Feature: Arbiters of Style

<< Back to Robb Report, September 2002
  • Laurie Kahle

These nine leading retail executives live on the front lines of the fashion world, traveling the globe year-round to select the garments from which discerning dressers will assemble their wardrobes. While each man expresses personal preferences through his individualized approach to dressing well, all place premiums on comfort, versatility, and quality. For fall, they say, the emphasis is on sumptuous, lightweight fabrics, subtle details that are the hallmarks
of hand-tailored quality, and thoroughly modern interpretations of timeless classics—such as a double-breasted, chalk-striped suit constructed in a supple new wool and cashmere blend. These gentlemen agree that dressing up is clearly back in style, as seri-ous suits make a comeback without resurrecting the stiff corporate uniform of decades past. Whether they prefer to wear suits or sport coats, these fashion connoisseurs know how to project power without compromising comfort or the ability to exude some personal flair.

Peter Rizzo
President, Bergdorf Goodman, New York

“Hand-tailored clothing, which is cut by an individual artisan, brings out the finer elements of personal style. You can find decent machine-made men’s tailored clothing that can create a uniform for business, but this hinders your ability to develop a personal style. I have had my clothes custom-made since I got started in the business 25 years ago. It’s all about detail and quality, and, of course, taste is a big part of it. My taste is classic in nature, but maybe a little more experimental than most. I enjoy combining clothing and accessories of varied origins, both new and old, with the goal of producing a harmonic, interesting, and eclectic mix that conveys a strong sense of my personal style.”

The Mitchells
Mitchells, Westport, Conn., and Richards, Greenwich, Conn.

“I’m grounded in classicism; it’s a reflection of our area. But I like classic with a twist—something a little unexpected, such as mixing patterns, particularly with shirts and ties. This season is about updating classics and making them look new again, whether it is through the model, new fabrications, or color.” —Bob Mitchell, Co-president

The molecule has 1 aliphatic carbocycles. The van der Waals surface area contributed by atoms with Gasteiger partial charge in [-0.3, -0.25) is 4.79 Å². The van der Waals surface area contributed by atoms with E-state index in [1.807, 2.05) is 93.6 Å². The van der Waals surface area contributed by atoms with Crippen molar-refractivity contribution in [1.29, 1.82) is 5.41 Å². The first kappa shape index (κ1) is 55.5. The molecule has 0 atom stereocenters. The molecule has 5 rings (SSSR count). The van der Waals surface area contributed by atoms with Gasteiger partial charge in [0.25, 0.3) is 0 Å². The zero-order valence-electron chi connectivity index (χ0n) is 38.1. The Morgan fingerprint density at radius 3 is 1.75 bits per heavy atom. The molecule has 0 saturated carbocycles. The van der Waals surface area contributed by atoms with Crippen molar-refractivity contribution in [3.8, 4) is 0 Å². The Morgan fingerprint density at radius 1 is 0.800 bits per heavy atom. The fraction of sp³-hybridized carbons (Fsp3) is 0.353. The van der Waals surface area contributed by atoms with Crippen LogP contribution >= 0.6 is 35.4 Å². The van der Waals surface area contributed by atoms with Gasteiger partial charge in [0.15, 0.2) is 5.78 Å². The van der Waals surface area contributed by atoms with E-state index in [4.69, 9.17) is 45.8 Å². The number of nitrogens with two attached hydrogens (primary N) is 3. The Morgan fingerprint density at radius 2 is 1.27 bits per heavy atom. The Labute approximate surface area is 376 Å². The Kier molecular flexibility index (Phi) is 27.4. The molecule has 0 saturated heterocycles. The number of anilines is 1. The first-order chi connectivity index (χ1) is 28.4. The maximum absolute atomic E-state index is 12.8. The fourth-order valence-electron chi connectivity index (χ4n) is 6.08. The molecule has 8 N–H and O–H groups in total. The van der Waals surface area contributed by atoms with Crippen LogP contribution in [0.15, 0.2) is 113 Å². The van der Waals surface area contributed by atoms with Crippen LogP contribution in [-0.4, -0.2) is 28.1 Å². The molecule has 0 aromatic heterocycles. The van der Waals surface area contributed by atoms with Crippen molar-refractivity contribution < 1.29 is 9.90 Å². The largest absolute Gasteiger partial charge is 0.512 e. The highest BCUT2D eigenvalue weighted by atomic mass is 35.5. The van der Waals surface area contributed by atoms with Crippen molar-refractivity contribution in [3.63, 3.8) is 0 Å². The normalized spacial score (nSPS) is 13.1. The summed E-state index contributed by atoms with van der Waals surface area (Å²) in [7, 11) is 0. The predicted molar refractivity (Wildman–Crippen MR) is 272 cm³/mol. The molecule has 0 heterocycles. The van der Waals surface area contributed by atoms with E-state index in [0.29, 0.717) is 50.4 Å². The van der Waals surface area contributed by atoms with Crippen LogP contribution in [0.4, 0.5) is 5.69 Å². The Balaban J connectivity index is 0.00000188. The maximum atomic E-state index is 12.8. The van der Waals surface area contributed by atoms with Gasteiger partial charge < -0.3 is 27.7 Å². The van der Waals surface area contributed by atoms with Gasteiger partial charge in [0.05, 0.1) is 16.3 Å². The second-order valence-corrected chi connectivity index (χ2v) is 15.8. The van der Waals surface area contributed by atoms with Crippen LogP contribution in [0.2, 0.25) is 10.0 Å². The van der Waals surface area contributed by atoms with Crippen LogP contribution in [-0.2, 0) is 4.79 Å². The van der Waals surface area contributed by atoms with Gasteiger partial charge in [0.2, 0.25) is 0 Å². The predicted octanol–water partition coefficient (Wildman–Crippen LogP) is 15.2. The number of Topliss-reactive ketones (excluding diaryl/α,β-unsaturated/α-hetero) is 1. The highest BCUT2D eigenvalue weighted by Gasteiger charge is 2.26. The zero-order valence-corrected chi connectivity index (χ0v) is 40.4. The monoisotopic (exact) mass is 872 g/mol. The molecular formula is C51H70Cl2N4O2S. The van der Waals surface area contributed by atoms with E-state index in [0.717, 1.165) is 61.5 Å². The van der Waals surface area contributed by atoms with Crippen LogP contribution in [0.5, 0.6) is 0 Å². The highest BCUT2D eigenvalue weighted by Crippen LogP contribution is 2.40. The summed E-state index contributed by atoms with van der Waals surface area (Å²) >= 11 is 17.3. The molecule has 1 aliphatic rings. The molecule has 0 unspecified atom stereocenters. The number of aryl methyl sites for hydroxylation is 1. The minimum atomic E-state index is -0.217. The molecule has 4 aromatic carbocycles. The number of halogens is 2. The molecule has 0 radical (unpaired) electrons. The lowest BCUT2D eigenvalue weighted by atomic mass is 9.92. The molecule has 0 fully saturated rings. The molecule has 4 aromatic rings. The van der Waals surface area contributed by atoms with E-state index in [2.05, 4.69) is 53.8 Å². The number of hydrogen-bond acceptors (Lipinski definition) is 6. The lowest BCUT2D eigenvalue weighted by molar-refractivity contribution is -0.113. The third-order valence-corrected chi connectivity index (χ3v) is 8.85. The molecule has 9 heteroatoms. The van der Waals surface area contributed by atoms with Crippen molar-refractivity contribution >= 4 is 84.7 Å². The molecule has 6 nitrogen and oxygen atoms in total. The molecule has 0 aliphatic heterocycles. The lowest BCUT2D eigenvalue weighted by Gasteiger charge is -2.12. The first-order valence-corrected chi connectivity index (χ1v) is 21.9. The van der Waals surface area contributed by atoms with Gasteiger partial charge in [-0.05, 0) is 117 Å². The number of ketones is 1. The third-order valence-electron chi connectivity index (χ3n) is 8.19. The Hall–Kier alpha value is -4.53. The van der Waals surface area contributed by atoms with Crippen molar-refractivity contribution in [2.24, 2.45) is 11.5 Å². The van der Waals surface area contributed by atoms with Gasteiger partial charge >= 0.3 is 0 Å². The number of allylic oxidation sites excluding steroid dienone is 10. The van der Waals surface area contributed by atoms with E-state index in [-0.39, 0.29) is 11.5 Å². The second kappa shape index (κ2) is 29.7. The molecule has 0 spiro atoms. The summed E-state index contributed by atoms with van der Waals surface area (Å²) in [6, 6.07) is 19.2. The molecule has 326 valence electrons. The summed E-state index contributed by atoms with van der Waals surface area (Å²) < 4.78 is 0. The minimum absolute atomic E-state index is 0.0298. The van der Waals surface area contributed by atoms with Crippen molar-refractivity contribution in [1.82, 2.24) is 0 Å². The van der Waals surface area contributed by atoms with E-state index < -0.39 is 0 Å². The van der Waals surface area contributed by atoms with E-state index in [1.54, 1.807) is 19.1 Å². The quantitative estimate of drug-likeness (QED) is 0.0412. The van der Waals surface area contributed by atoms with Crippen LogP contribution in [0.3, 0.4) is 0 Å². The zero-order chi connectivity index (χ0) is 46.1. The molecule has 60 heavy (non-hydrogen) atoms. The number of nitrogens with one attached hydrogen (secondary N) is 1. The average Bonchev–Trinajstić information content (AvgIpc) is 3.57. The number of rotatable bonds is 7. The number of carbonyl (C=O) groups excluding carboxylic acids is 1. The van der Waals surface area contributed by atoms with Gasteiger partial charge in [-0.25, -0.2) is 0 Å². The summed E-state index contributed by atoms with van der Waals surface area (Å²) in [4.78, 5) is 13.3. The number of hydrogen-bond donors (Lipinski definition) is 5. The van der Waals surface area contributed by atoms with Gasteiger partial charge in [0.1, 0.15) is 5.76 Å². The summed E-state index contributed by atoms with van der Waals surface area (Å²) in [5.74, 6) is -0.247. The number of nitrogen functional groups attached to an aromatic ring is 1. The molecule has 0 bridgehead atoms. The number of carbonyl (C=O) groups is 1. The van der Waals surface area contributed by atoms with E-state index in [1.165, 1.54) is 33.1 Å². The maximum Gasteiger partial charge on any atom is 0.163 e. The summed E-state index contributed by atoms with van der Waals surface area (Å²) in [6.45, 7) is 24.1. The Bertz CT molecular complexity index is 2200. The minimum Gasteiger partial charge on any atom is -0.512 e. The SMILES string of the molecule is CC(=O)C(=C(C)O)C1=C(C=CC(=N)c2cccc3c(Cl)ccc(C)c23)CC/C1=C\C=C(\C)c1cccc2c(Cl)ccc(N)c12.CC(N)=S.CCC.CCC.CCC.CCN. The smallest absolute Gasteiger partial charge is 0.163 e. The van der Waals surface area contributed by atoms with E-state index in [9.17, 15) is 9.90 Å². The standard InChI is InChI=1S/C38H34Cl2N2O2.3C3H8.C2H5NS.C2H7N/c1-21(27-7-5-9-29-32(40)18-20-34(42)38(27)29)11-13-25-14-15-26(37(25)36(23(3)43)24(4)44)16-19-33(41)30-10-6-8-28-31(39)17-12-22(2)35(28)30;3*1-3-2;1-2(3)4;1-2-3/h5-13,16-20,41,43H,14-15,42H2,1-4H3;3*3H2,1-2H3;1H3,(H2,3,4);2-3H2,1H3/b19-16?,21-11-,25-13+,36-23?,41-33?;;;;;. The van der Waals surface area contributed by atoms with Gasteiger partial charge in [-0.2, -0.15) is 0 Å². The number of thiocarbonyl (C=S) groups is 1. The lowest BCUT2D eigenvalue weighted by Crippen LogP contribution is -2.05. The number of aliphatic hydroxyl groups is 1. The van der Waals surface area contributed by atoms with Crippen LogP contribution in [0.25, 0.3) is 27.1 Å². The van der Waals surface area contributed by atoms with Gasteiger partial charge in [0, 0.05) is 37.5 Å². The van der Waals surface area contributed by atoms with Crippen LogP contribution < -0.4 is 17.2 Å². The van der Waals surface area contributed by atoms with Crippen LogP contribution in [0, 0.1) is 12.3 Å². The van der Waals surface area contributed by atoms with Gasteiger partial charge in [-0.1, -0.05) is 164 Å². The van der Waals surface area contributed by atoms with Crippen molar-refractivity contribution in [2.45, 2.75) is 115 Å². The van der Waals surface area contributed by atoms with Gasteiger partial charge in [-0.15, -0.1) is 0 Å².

“I try to be fashionable in the sense of being aware of what’s new, and I like to dress accordingly. I’ll probably end up with one double-breasted suit this fall because it’s something new and fresh.” —Jack Mitchell, Chief Executive Officer

Scott Hill
Owner, Scott & Co., West Hollywood, Calif.

“I sell serious clothing, I wear serious clothing, and I enjoy it. Men in business need to care about their appearance; it’s part of providing leadership—you can’t provide leadership in a pair of khakis and a polo shirt. No matter what you do, you have to present yourself in a way that shows a little power.”

Murray Pearlstein
Owner, Louis Boston, Boston

“To me, the new fashion is function. I’m not interested in anything that doesn’t have an application to the way I live, work, play, or travel. Previously, fashion was dictated by designers, but that’s what made people rebel in the first place: They want more freedom in how they dress; they want clothes that are more versatile. If I invest a lot of money in a suit, it has to do more for me than just go to work.”

David Rubenstein
Owner, Rubenstein Bros., New Orleans

“I prefer sport coats because they’re more versatile and they come in beautiful fabrics. I start with the coat, work in the shirt, and then pick several ties for variety. The key is that everything has to be colorfully pleasing, so the colors really need to work together. Art has always been a part of my life, so color is very important to me.”

Crawford Brock
President, Stanley Korshak, Dallas

“After years of wearing casual attire, professional men are returning to suits to make great first impressions. Today’s business world is streamlined; it requires confidence and a self-assured appearance. I have always worn suits, so I am excited to see them come back. The fact that they are more comfortable and easier to wear is a bonus.”

David Neff
Owner, Trillion, Palm Beach, Fla.

“I don’t want to look too studied. I like the look of a guy who appears as if he just reached into his closet and got dressed—all the components just happen to go nicely together. You shouldn’t try too hard.”

Lawrence Covell
Owner, Lawrence Covell, Denver

“My philosophy for dressing is the same as it is for any endeavor: Do it well, very well. Buy the absolute best you can afford and pay the same attention to building a classic understated wardrobe that you would when buying a watch, car, or furnishings for your home. And finally, follow Baldassare’s centuries-old advice: Consider what manner of man you wish to be taken for and dress accordingly.”

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